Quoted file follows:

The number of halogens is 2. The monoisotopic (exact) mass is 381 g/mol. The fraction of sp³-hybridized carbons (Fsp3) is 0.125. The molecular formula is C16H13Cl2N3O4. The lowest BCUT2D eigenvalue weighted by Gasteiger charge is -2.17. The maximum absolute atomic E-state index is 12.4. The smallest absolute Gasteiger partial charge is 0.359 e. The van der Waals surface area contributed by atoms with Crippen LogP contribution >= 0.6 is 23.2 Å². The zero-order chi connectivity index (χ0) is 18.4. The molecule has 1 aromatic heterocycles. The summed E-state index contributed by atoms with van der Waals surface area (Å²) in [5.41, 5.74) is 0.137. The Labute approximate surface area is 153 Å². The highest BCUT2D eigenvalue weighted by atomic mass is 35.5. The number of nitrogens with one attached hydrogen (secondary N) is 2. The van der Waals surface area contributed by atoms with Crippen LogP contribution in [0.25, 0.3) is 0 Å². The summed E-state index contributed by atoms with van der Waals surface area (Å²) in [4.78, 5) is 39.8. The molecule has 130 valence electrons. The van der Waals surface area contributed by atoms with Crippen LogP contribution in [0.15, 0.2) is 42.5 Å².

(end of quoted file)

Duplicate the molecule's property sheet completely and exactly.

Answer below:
The number of halogens is 2. The monoisotopic (exact) mass is 381 g/mol. The fraction of sp³-hybridized carbons (Fsp3) is 0.125. The molecular formula is C16H13Cl2N3O4. The lowest BCUT2D eigenvalue weighted by Gasteiger charge is -2.17. The maximum absolute atomic E-state index is 12.4. The smallest absolute Gasteiger partial charge is 0.359 e. The van der Waals surface area contributed by atoms with Crippen LogP contribution >= 0.6 is 23.2 Å². The zero-order chi connectivity index (χ0) is 18.4. The molecule has 1 aromatic heterocycles. The summed E-state index contributed by atoms with van der Waals surface area (Å²) in [5.41, 5.74) is 0.137. The Labute approximate surface area is 153 Å². The highest BCUT2D eigenvalue weighted by atomic mass is 35.5. The number of nitrogens with one attached hydrogen (secondary N) is 2. The van der Waals surface area contributed by atoms with Crippen LogP contribution in [0.25, 0.3) is 0 Å². The summed E-state index contributed by atoms with van der Waals surface area (Å²) in [4.78, 5) is 39.8. The molecule has 130 valence electrons. The van der Waals surface area contributed by atoms with Crippen LogP contribution in [0.15, 0.2) is 42.5 Å².